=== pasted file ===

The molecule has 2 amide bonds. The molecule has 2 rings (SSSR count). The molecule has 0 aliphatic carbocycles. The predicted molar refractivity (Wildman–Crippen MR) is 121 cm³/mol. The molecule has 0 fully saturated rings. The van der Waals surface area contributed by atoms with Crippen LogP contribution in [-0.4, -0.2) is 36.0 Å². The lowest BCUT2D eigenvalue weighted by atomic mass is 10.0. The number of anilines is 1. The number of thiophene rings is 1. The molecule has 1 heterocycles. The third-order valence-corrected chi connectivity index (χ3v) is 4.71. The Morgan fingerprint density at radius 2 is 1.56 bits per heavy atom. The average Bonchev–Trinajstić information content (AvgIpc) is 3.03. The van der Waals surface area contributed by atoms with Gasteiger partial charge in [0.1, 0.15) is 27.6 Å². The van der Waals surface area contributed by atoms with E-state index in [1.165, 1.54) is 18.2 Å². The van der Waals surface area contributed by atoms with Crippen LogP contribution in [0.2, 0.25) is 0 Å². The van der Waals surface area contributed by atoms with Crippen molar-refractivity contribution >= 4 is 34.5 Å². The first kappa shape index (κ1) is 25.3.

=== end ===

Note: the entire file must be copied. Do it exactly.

The molecule has 2 amide bonds. The molecule has 2 rings (SSSR count). The molecule has 0 aliphatic carbocycles. The predicted molar refractivity (Wildman–Crippen MR) is 121 cm³/mol. The molecule has 0 fully saturated rings. The van der Waals surface area contributed by atoms with Crippen LogP contribution in [-0.4, -0.2) is 36.0 Å². The lowest BCUT2D eigenvalue weighted by atomic mass is 10.0. The number of anilines is 1. The number of thiophene rings is 1. The molecule has 1 heterocycles. The third-order valence-corrected chi connectivity index (χ3v) is 4.71. The Morgan fingerprint density at radius 2 is 1.56 bits per heavy atom. The average Bonchev–Trinajstić information content (AvgIpc) is 3.03. The van der Waals surface area contributed by atoms with Gasteiger partial charge in [0.1, 0.15) is 27.6 Å². The van der Waals surface area contributed by atoms with E-state index in [1.165, 1.54) is 18.2 Å². The van der Waals surface area contributed by atoms with Crippen LogP contribution in [0.2, 0.25) is 0 Å². The van der Waals surface area contributed by atoms with Crippen molar-refractivity contribution >= 4 is 34.5 Å². The first kappa shape index (κ1) is 25.3.